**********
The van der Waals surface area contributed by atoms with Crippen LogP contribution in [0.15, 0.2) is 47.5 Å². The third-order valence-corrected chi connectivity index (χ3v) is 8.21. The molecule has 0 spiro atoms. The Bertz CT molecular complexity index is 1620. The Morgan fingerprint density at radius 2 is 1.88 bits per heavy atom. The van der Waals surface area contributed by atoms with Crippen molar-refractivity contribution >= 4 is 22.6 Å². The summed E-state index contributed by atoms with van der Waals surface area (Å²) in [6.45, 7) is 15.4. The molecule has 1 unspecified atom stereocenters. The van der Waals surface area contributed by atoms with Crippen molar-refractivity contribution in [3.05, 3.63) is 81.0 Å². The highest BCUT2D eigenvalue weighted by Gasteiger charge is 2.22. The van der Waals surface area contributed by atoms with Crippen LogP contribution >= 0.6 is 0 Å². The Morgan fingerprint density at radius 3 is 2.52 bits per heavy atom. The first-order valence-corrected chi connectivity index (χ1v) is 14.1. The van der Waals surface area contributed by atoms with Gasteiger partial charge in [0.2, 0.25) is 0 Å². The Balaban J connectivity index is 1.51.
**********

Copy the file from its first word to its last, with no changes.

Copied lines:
The van der Waals surface area contributed by atoms with Crippen LogP contribution in [0.15, 0.2) is 47.5 Å². The third-order valence-corrected chi connectivity index (χ3v) is 8.21. The molecule has 0 spiro atoms. The Bertz CT molecular complexity index is 1620. The Morgan fingerprint density at radius 2 is 1.88 bits per heavy atom. The van der Waals surface area contributed by atoms with Crippen molar-refractivity contribution >= 4 is 22.6 Å². The summed E-state index contributed by atoms with van der Waals surface area (Å²) in [6.45, 7) is 15.4. The molecule has 1 unspecified atom stereocenters. The van der Waals surface area contributed by atoms with Crippen molar-refractivity contribution in [3.05, 3.63) is 81.0 Å². The highest BCUT2D eigenvalue weighted by Gasteiger charge is 2.22. The van der Waals surface area contributed by atoms with Crippen LogP contribution >= 0.6 is 0 Å². The Morgan fingerprint density at radius 3 is 2.52 bits per heavy atom. The first-order valence-corrected chi connectivity index (χ1v) is 14.1. The van der Waals surface area contributed by atoms with Gasteiger partial charge in [0.2, 0.25) is 0 Å². The Balaban J connectivity index is 1.51.